Top Execs Have This Trait in Common. You Can Too…Starting Today!

July 30, 2015


While the average American typically reads one book a year, CEOs of Fortune 500 companies read an average of four to five books a month. Surveys by N2growth indicate that executives who feel they are not achieving the level of success they are capable of, are also usually  “too busy to keep up with their reading.” Other studies show that active readers are likely to have annual incomes more than 5 times greater than those who spend little or no time reading.

Indra Nooyi, Chairman and CEO of PepsiCo, advises: “ Never stop learning…. The strongest leaders are those who are lifelong students.” William Taylor, Author and Co-founder of Fast Company magazine, says: “The very best leaders I’ve gotten to know aren’t just the boldest thinkers; they are the most insatiable learners.” And Microsoft CEO Satya Nadella said in an interview:  “The thing I value and look for in leaders really circles around the notion of: Are they creating clarity and energy; are they a learner? If you’re not curious and open to learning, raising your own game, admitting your own mistakes, then I think you stop doing useful things.”

There are many paths to learning and professional development, including reading, observation, experience and practice, live training, online instruction, interpersonal interactions, etc. Great leaders and CEO’s absorb knowledge like a sponge, seeking out information and models in other fields, developing new skills, fine-tuning and questioning what they know already.  Continuous learning is critical because as technology and innovation accelerate entire industries and professions are revolutionized. One way to survive and thrive today is to learn faster. New information and skills help us sidestep a tendency to rely on outdated or formulaic thinking. The challenge for leaders at every level of the organization is to out think the competition and to be open to new information that offers a unique view of the future.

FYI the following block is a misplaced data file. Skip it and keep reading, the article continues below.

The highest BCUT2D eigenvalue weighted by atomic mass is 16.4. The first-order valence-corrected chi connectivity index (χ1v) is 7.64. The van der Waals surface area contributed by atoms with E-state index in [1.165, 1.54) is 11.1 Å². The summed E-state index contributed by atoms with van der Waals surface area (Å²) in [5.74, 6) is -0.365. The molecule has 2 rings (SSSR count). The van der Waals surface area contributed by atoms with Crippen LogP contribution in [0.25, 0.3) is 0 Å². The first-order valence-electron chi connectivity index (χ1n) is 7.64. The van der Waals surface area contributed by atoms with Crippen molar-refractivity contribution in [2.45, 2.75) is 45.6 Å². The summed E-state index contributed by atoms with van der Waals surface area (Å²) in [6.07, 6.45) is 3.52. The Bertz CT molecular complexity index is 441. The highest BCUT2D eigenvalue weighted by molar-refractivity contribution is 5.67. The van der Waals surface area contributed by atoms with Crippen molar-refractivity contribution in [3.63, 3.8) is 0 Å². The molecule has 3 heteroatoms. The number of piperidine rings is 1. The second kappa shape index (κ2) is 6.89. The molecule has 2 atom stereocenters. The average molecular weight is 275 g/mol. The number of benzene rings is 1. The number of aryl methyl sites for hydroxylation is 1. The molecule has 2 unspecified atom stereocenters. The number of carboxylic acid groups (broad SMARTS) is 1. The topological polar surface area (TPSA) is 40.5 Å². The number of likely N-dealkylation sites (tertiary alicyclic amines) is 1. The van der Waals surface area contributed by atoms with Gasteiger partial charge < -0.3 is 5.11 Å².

How to get started:

  • Seek situations and people who are unfamiliar or have a different viewpoint. We learn the most when we interact with people who are the least like us and when we place ourselves in new situations. However, most of the time, we interact with people most like us and place ourselves in situations that are familiar and comfortable.
  • Make a commitment, to push yourself to grow and challenge yourself to learn new things every day. Read not only business publications but also science or travel or literary materials. Take on new devices and technologies.
  • Make it a point to learn from failures. Denying or being blind to what’s not working has derailed many an executive.
  • Assess and learn from successes as well and be open to re-learning. Even when “what” you are doing or what results you want are the same, be open to changing the “how” it is done or achieved.

The Administrative Professionals Conference and Executive Assistants Summit offered admins and assistants the opportunity not only to upgrade their skills and knowledge but also to expose themselves to new viewpoints, perspectives and tools.

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American Society of Administrative Professionals

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